It is good, economically speaking, to outsource low-productivity work to poorer, lower-wage countries. That lets your country get more and cheaper stuff and also allows you to reallocate your own labor supply toward other more pressing needs. The moderately bad macroeconomic management of 2001-2007 followed by the catastrophically bad macroeconomic management of 2008-2018 managed to disguise this by keeping the labor market in a state of near-constant recession or quasi-recession. But today’s fully stimulated economy reminds us that in a properly managed economy, “jobs” are not the scarce commodity; actual goods and services are. Trade relationships let poor countries get richer by importing capital and know-how, and they let rich countries get richer by reducing supply-side constraints.
In other words, there’s nothing wrong with trade. But there’s plenty wrong with a situation in which China is growing so much faster than friendlier, more democratic countries that also struggle with poverty and underdevelopment.
While there is obviously trade between the United States and Latin America, Perot’s “giant sucking sound” pulling jobs south didn’t materialize on the scale he imagined, in part because the jobs went to Asia instead.
China competes with other exporters
The PRC has made a lot of investment in strategic economic sectors where we compete with them more or less directly. And in those high-end sectors — airplanes, software, AI, next-generation energy, etc. — we ought to be competing. We are a rich country and we want to be at the economic frontier.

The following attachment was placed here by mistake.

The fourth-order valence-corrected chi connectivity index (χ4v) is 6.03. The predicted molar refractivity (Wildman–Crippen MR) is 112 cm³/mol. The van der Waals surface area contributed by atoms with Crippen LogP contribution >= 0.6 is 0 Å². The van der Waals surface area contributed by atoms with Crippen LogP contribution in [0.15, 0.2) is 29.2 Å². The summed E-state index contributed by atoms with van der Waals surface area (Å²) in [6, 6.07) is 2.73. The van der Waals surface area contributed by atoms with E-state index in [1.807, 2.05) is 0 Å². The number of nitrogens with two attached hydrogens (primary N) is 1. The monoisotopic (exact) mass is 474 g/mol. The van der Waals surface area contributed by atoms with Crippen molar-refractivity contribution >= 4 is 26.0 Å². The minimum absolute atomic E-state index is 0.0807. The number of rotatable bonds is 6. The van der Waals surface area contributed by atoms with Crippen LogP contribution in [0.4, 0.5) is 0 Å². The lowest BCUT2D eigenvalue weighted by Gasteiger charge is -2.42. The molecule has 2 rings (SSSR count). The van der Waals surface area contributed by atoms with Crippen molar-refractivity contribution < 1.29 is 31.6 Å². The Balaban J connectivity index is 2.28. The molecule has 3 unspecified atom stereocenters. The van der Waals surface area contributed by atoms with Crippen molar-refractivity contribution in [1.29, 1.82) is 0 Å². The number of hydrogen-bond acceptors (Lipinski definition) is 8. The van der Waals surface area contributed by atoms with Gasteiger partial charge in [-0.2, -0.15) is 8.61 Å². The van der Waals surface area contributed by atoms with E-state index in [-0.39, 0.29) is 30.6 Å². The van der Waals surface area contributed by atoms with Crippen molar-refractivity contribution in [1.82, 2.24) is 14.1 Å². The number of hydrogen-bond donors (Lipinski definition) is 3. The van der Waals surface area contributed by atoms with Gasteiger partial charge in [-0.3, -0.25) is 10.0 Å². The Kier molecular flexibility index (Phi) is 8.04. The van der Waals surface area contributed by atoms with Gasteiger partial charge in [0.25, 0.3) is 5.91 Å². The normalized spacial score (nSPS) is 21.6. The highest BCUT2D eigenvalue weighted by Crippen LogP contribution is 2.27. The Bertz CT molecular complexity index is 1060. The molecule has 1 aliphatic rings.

But China also exports a ton of textiles to the United States.
This is not really an area where we can or should be looking to compete. Apparel manufacturing is a poor country’s game.
But China is competing with other countries to serve the American market. Mexico makes textiles, too, but their textile exports to the U.S. are dwarfed by China’s. Half or more of the Mexican labor force is in informal jobs, so while Mexico is a much smaller country than China, they are certainly not out of potential garment factory workers.
Guatemala is the kind of very poor country that should be champing at the bit to get on the industrialization ladder with a garment industry. But their textiles industry is tiny, with exports roughly equal to their banana industry.
We should be making it as easy as possible for our friends and neighbors to be the ones who capture these jobs. But instead, we’re monkeying around with the interest group politics of the American yarn industry.
“Yarn forward” is backward priorities
The point of forging free trade agreements with friendly nearby countries should be to give those countries priority access to the American market — an express lane that advantages them vis-à-vis China. And under NAFTA, apparel made in any member country was supposed to get tariff-free access to any other country.
But this was made more complicated with a bunch of rule of origin provisions that were tightened up in drafting USMCA. As the law firm Arent Fox explains, it’s not good enough for the t-shirt to have been made in a Mexican factory; they need to be made of North American yarn, which in turn needs to have been made of North American cotton:
The USMCA textile and apparel rules of origin are generally based on the “yarn forward” rule, which requires the formation of the yarn (spinning or extruding) and all processes following yarn formation to occur in the USMCA territory. Yarn itself is generally subject to a “fiber-forward” rule which means that the fiber must originate in a USMCA country and all processes are required to produce the yarn after that, e.g. extruding or spinning and any final processing must occur in the USMCA territory.
The yarn forward concept was originally pioneered in DR-CAFTA and it applies there, too. The rule has two impacts relative to simple free trade:
We get less apparel made by our regional partners and more made in China.